By Ryan Yousefi
By Chuck Strouse
By Terrence McCoy
By Terrence McCoy
By Terrence McCoy
By Michael E. Miller
By Kyle Munzenrieder
By Michael E. Miller
Jose Toirac, who has several major works in the Arizona exhibition, is among the artists in the show who have managed to market their Cubanness. At age 29 he has an impressive record of exhibitions, fellowships, and contacts in Europe and the Americas. Since this past June he has been a research fellow at Arizona State University's Institute for Studies in the Arts. Toirac says through an interpreter that the beginnings of the modern Cuban art market can be traced to the moment in 1993 when Cuba decriminalized the possession of American dollars.
"Up until then," agrees Tom Miller, "you could be thrown in jail for possessing them. In fact, a lot of people were." Dollars quickly became a currency not just of preference but of necessity. Dollars drive the extensive black market that provides Cubans with basic supplies and merchandise not available in stores. "When the dollar was introduced, it wasn't a brusque change," says Toirac. "It was gradual. So was the realization that the art market and art were not mutually exclusive. Until the Eighties the best offer an artist could receive would be to teach. It was the best offer because an artist would have access to materials. He would have contact with younger artists. And he would have time to do his work.
"Before the art market was legalized," he goes on, "to talk about an art market was taboo. And not only a political taboo. To talk about a market, and to think of yourself as a mercenary, was the worst insult you could put on somebody."
But that was before the collapse of the Soviet Union sent the Cuban economy in a tailspin that led to severe hardships and shortages for nearly all Cubans. Artists were no exception. Those who had come out of the elite Superior Art Institute in Havana and who had enjoyed relatively free access to materials suddenly found themselves more preoccupied with finding food than with finding art materials.
Zeitlin says Toirac's works are among the most astute political commentaries being made in Cuba. They exemplify the kind of games that Cuban artists play with imagery to avoid tangling with the government.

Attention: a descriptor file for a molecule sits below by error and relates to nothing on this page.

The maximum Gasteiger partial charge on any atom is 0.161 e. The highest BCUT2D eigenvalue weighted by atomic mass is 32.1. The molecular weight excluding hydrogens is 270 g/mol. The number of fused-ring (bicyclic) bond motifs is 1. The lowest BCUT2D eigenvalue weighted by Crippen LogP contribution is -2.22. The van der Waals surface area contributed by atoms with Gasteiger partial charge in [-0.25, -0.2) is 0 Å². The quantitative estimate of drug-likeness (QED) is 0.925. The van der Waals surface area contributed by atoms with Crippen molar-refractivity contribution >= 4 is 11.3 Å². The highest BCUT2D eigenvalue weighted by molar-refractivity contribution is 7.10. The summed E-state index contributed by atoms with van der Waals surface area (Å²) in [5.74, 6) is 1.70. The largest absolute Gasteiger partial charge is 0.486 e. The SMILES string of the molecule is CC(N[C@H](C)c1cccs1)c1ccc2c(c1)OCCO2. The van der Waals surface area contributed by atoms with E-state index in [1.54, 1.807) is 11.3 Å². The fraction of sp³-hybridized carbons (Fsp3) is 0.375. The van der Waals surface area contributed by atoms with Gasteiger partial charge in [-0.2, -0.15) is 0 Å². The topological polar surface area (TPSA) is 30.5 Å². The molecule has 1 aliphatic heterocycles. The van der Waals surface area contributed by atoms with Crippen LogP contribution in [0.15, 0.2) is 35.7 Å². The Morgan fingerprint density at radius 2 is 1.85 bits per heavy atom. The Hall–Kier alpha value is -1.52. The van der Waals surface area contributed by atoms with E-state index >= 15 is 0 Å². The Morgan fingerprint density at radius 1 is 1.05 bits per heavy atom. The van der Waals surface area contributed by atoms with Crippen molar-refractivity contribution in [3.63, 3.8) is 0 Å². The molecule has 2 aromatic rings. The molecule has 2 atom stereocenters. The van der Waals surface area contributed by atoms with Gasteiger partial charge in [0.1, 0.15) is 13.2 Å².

Toirac paints and draws his images as directly as possible from state propaganda, essentially manipulating and revising official accounts. For example, one of his installations features boards mounted with small drawings of photos from a book that memorializes deceased agents from Cuba's notorious interior ministry, which spies on Cuban citizens. Titled Heroes of the Ministry, the work can easily be seen as a memorial -- ribbons and all -- to men and women who died serving Cuba. But it can also be seen as an elegy for men and women who are despised all over Cuba. Toirac's bounce between irony and sincerity poses the question, Are these people heroes who deserve our respect or are they creeps?
Mosquera says the gamesmanship of Cuban art has changed considerably since the Eighties, when an adventuresome generation of artists -- including Carlos Rodriguez Cardenas, Flavio Garciandia, Rene Francisco, and others, as well as current Miami residents Consuelo Castaneda and Glexis Novoa -- unequivocally took on the Cuban government. "There was nothing written on what the limits of what you could say were," says Mosquera, who at the time worked at Cuba's Ministry of Culture and the Wifredo Lam Center. "It was something the artists tested." In 1988 and 1989, during Havana's version of the Prague Spring, artists and intellectuals pushed the limits until the government began pushing back -- canceling exhibitions, closing shows, and confiscating works that mocked Castro and his regime. "The critical aspect of that time," recalls Mosquera, "was that artists were the first ones to open the critique of our culture."
The government's backlash was swift.
In 1989 several liberal members of the Ministry of Culture were removed. Over the next two years an estimated 80 to 100 artists left Cuba for Europe, Mexico, and other parts of Latin America.
According to Mosquera and Miami gallery owner Fred Snitzer, many artists left for Mexico City under a special arrangement with the Mexican government. "It was a clever way to take a problem and move it somewhere else," says Snitzer, who frequently showcased the work of these newly exiled young Cuban artists in the early Nineties at his gallery, which then was located in Coral Gables. "Mexico got tired of it after two years and pulled the plug on the thing."
Instead of returning to Cuba, most of the artists -- including some of the finest of their generation -- dispersed once again to other Latin American countries, the United States, and Europe. The influx of talent into this country helped ignite an art boom in Miami and heightened American interest in Latin American art generally. In Cuba the exodus left the task of art to the generation of artists represented in the Arizona show and instilled a wariness about censorship and how far an image could go in critiquing Castro or the values of the regime.
"That's why there are so many metaphorical approaches," says Mosquera. "Sometimes there are three and four discourses in one piece of art or literature or theater. So the artist is pretending to say something and actually he is saying something else." Ambiguity, irony, and humor are the weapons Cuban artists use to disguise or insulate the political subtext of their imagery. Many of the objects and images in the ASU show live in this cryptic realm of innuendo and implication.